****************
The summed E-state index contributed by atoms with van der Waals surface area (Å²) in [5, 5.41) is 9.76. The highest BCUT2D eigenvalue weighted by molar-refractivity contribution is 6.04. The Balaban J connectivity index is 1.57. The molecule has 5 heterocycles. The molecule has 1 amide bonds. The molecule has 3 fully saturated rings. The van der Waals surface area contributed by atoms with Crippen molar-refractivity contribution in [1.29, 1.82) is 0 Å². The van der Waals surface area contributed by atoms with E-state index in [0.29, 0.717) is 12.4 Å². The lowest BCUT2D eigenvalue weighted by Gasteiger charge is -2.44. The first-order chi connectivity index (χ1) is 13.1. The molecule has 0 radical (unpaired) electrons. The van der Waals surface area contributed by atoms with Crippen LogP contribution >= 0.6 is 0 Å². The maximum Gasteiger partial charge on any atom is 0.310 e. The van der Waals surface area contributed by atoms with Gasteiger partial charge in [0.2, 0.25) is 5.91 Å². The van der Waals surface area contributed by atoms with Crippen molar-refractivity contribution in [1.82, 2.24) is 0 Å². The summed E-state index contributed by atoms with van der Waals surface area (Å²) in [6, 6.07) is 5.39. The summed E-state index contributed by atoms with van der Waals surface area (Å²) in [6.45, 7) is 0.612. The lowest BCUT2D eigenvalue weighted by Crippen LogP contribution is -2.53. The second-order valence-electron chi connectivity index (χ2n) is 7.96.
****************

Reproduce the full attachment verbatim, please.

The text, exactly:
The summed E-state index contributed by atoms with van der Waals surface area (Å²) in [5, 5.41) is 9.76. The highest BCUT2D eigenvalue weighted by molar-refractivity contribution is 6.04. The Balaban J connectivity index is 1.57. The molecule has 5 heterocycles. The molecule has 1 amide bonds. The molecule has 3 fully saturated rings. The van der Waals surface area contributed by atoms with Crippen molar-refractivity contribution in [1.29, 1.82) is 0 Å². The van der Waals surface area contributed by atoms with E-state index in [0.29, 0.717) is 12.4 Å². The lowest BCUT2D eigenvalue weighted by Gasteiger charge is -2.44. The first-order chi connectivity index (χ1) is 13.1. The molecule has 0 radical (unpaired) electrons. The van der Waals surface area contributed by atoms with Crippen LogP contribution >= 0.6 is 0 Å². The maximum Gasteiger partial charge on any atom is 0.310 e. The van der Waals surface area contributed by atoms with Gasteiger partial charge in [0.2, 0.25) is 5.91 Å². The van der Waals surface area contributed by atoms with Crippen molar-refractivity contribution in [1.82, 2.24) is 0 Å². The summed E-state index contributed by atoms with van der Waals surface area (Å²) in [6, 6.07) is 5.39. The summed E-state index contributed by atoms with van der Waals surface area (Å²) in [6.45, 7) is 0.612. The lowest BCUT2D eigenvalue weighted by Crippen LogP contribution is -2.53. The second-order valence-electron chi connectivity index (χ2n) is 7.96.